Nov. 26, 2007 (Chicago) -- For the first time, researchers say they have evidence that long-term exposure to secondhand smoke can cause structural damage in the lungs that is indicative of emphysema.
Their study also suggests that the modified magnetic resonance imaging (MRI) technique used to detect the lung damage may be able to spot emphysema long before symptoms occur.
The researchers used global helium-3 diffusion MRI to study the lungs of 13 current or former smokers and 45 people who had never smoked. Of the nonsmokers, 22 had heavy exposure to secondhand smoke, meaning they lived with a smoker or worked in a bar for at least a decade. None had symptoms of lung disease.
The modified MRI detected signs of early lung damage in 67% of smokers and 27% of nonsmokers with heavy exposure to secondhand smoke, says researcher Chengbo Wang, PhD, of the Children's Hospital of Philadelphia.
In contrast, only 4% of nonsmokers who had never smoked and had fewer than 10 years of exposure appeared to have signs of early lung damage, he says.
The research was presented here at the annual meeting of the Radiological Society of North America (RSNA).
Modified MRI Detects Lung Damage
Wang tells WebMD that it's long been thought that prolonged exposure to secondhand smoke can cause lung damage and emphysema, but doctors lacked a way to prove it.
"Previous methods of detection weren't sensitive enough," he says.
Helium-3 diffusion MRI offers more detailed images of the lungs than previous techniques, he says.
It works like this: first, helium gas is polarized with a laser; this makes it more visible on MRI.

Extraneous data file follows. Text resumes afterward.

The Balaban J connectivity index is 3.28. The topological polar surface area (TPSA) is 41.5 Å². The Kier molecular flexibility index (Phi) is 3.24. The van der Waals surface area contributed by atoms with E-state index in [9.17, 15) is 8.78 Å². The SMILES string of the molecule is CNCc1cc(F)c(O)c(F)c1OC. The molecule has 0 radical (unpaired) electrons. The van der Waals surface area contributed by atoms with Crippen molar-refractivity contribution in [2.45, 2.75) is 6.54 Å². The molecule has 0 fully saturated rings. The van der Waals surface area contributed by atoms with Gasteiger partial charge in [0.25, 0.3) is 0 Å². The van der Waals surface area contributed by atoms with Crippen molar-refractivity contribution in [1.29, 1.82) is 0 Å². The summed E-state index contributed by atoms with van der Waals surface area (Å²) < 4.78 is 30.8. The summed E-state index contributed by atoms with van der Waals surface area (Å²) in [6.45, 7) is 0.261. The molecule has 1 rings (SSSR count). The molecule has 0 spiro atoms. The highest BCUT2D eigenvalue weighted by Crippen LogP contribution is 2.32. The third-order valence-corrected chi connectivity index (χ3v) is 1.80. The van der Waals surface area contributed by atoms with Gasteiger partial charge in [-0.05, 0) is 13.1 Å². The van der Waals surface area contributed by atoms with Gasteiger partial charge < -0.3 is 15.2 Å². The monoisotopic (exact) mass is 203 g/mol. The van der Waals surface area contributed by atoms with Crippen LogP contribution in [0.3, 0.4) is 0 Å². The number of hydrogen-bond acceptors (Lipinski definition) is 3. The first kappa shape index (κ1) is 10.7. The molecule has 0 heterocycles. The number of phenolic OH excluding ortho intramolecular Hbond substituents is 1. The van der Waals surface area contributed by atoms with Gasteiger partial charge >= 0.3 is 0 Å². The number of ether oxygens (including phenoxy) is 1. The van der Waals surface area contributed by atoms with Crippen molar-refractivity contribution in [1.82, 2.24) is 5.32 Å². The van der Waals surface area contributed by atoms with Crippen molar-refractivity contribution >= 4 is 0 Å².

Then, while lying in a conventional MRI scanner, a person inhales the energized helium. In just six seconds, the scanner collects images showing how the helium gas distributes in the tiny air sacs called alveoli in the lung.
Prolonged exposure to cigarette smoke causes the walls of the air sacs to break down and the air sacs to become bigger and bigger -- early signs of emphysema, Wang says.
As a result, helium travels much further in people with enlarged air sacs than in people with healthy alveoli, he explains.
"Using helium MRI, we were able to detect microscopic changes suggestive of emphysema in smokers and people exposed to secondhand smoke," Wang says.
RSNA spokeswoman Katarzyna Macura, MD, PhD, of Johns Hopkins Medical Institutions in Baltimore, tells WebMD that the modified MRI needs to be studied in larger numbers of people before it's ready for prime time.
"Accessibility and cost are the two big issues that need to be addressed," she says. "Before any recommendations can be made, we need solid data and proof that what we are seeing [on the scan reflects lung changes indicative of emphysema]."